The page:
What Is Plein Air Painting?

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what is plein air painting

In the warm days of summer, many artists will kick off the dust from their pochade boxes or French easels and take in the great outdoors by painting en plein air.

But what exactly is plein air painting and when did it come to be?

To put it formally, plein air painting is the act of painting outdoors. The primary focus of plein air painting is to paint in a more natural environment as opposed to a studio and really capture the raw atmosphere outdoors.

Plein air painting itself was largely popularized in the mid 1800s with the Impressionist movement

…but likely not the reason that you may think.

Sure, artists like Monet got outside and did countless paintings of haystacks and Rouen Cathedral while this Impressionist movement was counter to formal studio painting that preceded it…

…but one of the big reasons artists could go outdoors was the paint itself.

Prior to the 1800s, paint was a lot different than it is today.

Instead of being housed in a metal tube, paint had to be made by the artists themselves.

This not only meant that they would have to find the natural pigment and grind it to a bloody pulp, but they would also have to mix in binders that would help to carry the paint.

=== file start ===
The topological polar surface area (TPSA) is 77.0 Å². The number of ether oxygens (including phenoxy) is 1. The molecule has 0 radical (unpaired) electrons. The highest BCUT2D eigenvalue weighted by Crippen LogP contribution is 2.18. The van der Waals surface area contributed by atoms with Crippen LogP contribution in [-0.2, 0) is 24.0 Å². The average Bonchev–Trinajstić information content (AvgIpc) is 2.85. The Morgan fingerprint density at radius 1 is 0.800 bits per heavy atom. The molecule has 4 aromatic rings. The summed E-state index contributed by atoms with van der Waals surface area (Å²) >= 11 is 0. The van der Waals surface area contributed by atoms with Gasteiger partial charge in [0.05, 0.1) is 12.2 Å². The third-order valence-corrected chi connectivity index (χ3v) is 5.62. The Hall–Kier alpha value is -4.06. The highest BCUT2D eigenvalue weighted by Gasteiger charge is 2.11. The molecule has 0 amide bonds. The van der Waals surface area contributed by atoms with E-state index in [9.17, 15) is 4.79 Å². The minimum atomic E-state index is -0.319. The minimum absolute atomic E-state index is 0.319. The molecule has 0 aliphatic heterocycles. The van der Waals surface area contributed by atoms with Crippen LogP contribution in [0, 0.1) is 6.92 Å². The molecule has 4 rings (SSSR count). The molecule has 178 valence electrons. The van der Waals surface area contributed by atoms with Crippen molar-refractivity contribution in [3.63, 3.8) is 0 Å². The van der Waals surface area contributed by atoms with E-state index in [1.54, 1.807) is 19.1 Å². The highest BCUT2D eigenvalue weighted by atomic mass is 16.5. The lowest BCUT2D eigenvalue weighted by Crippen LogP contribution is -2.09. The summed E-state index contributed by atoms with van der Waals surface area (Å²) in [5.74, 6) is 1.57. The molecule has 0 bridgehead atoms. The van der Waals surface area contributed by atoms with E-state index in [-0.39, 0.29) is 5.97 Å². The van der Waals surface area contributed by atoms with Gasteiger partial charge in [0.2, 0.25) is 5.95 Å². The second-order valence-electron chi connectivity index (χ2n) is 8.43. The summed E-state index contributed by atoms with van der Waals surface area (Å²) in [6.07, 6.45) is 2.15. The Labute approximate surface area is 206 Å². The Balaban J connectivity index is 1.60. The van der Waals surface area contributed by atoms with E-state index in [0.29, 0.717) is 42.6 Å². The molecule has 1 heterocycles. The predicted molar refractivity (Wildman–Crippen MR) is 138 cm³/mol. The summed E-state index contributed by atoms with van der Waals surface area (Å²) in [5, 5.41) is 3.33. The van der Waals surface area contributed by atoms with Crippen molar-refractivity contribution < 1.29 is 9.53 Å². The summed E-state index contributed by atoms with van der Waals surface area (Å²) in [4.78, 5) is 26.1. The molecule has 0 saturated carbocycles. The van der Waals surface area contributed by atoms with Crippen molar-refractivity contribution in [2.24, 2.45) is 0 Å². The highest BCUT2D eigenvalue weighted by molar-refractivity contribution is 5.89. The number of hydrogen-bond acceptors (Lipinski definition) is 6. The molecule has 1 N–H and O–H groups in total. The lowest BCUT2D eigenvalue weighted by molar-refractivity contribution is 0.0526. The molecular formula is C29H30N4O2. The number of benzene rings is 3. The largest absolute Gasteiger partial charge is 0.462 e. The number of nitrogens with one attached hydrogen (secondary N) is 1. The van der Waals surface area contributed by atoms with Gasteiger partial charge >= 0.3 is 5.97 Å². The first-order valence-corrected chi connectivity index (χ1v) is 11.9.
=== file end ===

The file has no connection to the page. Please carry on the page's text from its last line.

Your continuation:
What did this mean for the artist?

It was immensely time consuming and would require an enormous amount of prep work before they could start to paint (we are really spoiled as artists nowadays).

But what made matters worse was that after doing all this prep work to make the paint themselves, it would inevitably dry out!

Could you imagine!

All that work invested into the paint making process only to be sitting there with a dried-out palette if you didn’t finish the painting within the next day or two.

Needless to say, when paint began to be sold in tubes, it was a massive win for artists everywhere.

No longer did they have to worry about grinding the pigment, instead they had time for more important things, like making art.

But the paint tube also gave artists portability.

With the ability to pack all the paints in a bag or French easel, they could immediately go outdoors with the sunrise, set up their studio, and begin painting.

Why A French Easel or Pochade Box Are Plein Air Staples

french easel for plein air painting

As artists were making their ways outside of the studio, one of the key inventions at the time was also the French Easel.

Unlike traditional easels that were found in most artists’ studios, the French easel could be folded up into a compact size for easy transportation.